Systematic (IUPAC) name
Clinical data
Trade names Tenormin
AHFS/ monograph
MedlinePlus a684031
Licence data US FDA:link
  • AU: C
  • US: D (Evidence of risk)
  • (Prescription only)
Oral or IV
Pharmacokinetic data
Bioavailability 40-50%
Protein binding 6-16%
Metabolism Hepatic <10%
Half-life 6-7 hours
Excretion Renal
Lactic (In lactiferous females)
29122-68-7 7pxY
PubChem CID 2249
IUPHAR ligand 548
DrugBank DB00335 7pxY
ChemSpider 2162 7pxY
KEGG D00235 7pxY
ChEBI CHEBI:2904 7pxY
Chemical data
Formula C14H22N2O3
266.336 g/mol
 14pxY (what is this?)  (verify)

Atenolol is a selective β1 receptor antagonist, a drug belonging to the group of beta blockers (sometimes written β-blockers), a class of drugs used primarily in cardiovascular diseases. Introduced in 1976, atenolol was developed as a replacement for propranolol in the treatment of hypertension. It works by slowing down the heart and reducing its workload. Unlike propranolol, atenolol does not pass through the blood–brain barrier thus avoiding various central nervous system side effects.[1]

Atenolol is one of the most widely used β-blockers in the United Kingdom and was once the first-line treatment for hypertension.[citation needed] The role for β-blockers in hypertension was downgraded in June 2006 in the United Kingdom to fourth-line, as they perform less appropriately or effectively than newer drugs, particularly in the elderly.[citation needed]

Medical uses

Atenolol is used for a number of conditions including: hypertension, angina, long QT syndrome, acute myocardial infarction, supraventricular tachycardia, ventricular tachycardia, and the symptoms of alcohol withdrawal.[2]

Due to its hydrophilic (water-attracting) properties, the drug is less suitable in migraine prophylaxis compared to propranolol, because, for this indication, atenolol would have to reach the brain in high concentrations, which is not the case, because atenolol does not pass through the blood–brain barrier.[1]

Side effects

See also: Beta blocker

Atenolol was the main β-blocker identified as carrying a higher risk of provoking type 2 diabetes, leading to its downgrading in the United Kingdom in June 2006 to fourth-line agent in the management of hypertension.[3]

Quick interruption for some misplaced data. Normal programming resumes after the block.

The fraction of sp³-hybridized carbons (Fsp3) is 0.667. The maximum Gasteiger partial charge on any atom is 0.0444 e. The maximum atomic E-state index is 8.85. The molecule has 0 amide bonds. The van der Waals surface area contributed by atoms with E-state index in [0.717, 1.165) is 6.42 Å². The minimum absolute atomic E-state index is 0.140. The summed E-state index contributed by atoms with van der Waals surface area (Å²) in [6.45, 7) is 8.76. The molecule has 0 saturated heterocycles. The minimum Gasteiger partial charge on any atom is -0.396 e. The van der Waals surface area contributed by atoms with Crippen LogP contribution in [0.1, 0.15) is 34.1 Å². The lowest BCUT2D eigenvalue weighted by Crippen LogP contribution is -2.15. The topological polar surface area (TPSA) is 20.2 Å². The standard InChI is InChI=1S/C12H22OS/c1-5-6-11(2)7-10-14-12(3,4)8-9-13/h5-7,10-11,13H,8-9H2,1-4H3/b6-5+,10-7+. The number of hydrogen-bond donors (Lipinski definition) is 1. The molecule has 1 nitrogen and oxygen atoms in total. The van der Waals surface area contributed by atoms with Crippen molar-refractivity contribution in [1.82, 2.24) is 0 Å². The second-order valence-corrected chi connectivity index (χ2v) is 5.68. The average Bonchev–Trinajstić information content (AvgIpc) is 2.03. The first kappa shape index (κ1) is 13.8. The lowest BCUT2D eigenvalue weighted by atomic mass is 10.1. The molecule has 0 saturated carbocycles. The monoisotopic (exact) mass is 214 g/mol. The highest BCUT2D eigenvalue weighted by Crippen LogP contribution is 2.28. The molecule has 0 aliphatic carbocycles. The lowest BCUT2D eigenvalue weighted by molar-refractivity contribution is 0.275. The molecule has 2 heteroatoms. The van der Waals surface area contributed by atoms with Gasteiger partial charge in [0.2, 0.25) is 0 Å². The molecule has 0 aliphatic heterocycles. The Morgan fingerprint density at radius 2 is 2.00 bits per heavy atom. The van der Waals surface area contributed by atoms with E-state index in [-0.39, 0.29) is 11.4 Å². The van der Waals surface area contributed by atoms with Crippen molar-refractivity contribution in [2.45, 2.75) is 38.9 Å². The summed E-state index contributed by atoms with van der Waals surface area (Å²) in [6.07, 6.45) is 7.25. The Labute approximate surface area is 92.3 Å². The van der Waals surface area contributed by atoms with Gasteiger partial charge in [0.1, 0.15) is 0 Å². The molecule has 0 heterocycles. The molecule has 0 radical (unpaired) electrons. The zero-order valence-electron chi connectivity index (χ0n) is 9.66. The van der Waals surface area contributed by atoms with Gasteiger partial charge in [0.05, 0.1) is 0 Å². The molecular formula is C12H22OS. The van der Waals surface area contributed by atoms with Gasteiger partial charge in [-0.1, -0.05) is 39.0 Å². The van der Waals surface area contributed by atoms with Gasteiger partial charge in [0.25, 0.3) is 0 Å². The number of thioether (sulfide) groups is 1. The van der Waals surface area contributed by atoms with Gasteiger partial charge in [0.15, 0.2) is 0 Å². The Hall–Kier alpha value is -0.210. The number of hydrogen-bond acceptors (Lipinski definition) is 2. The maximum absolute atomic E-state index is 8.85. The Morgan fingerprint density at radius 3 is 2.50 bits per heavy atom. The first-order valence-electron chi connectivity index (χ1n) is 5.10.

Provisional data suggests that antihypertensive therapy with atenolol provides weaker protective action against cardiovascular complications (e.g. myocardial infarction and stroke) compared to other antihypertensive drugs. In some cases, diuretics are superior. However, controlled studies are lacking.[4]


Symptoms of overdose are due to excessive pharmacodynamic actions on β1 and also β2-receptors. These include bradycardia (slow heartbeat), severe hypotension with shock, acute heart failure, hypoglycemia and bronchospastic reactions. Treatment is largely symptomatic. Hospitalization and intensive monitoring is indicated. In early cases emesis can be induced. Activated charcoal is useful to absorb the drug. Atropine will counteract bradycardia, glucagon helps with hypoglycemia, dobutamine can be given against hypotension and the inhalation of a β2-mimetic as hexoprenalin or salbutamol will terminate bronchospasms. Blood or plasma atenolol concentrations may be measured to confirm a diagnosis of poisoning in hospitalized patients or to assist in a medicolegal death investigation. Plasma levels are usually less than 3 mg/L during therapeutic administration, but can range from 3–30 mg/L in overdose victims.[5][6]


  1. ^ a b Agon P, Goethals P, Van Haver D, Kaufman JM (August 1991). "Permeability of the blood–brain barrier for atenolol studied by positron emission tomography". J. Pharm. Pharmacol. 43 (8): 597–600. PMID 1681079. doi:10.1111/j.2042-7158.1991.tb03545.x. 
  2. ^ "Atenolol". The American Society of Health-System Pharmacists. Retrieved 3 April 2011. 
  3. ^ Sheetal Ladva (2006-06-28). "NICE and BHS launch updated hypertension guideline". National Institute for Health and Clinical Excellence. 
  4. ^ Carlberg B, Samuelsson O, Lindholm LH (2004). "Atenolol in hypertension: is it a wise choice?". Lancet 364 (9446): 1684–9. PMID 15530629. doi:10.1016/S0140-6736(04)17355-8. 
  5. ^ DeLima LG, Kharasch ED, Butler S (1995). "Successful pharmacologic treatment of massive atenolol overdose: sequential hemodynamics and plasma atenolol concentrations". Anesthesiology 83 (1): 204–207. PMID 7605000. doi:10.1097/00000542-199507000-00025. 
  6. ^ R. Baselt (2008). Disposition of Toxic Drugs and Chemicals in Man (8th ed.). Foster City, CA: Biomedical Publications. pp. 116–117. 

External links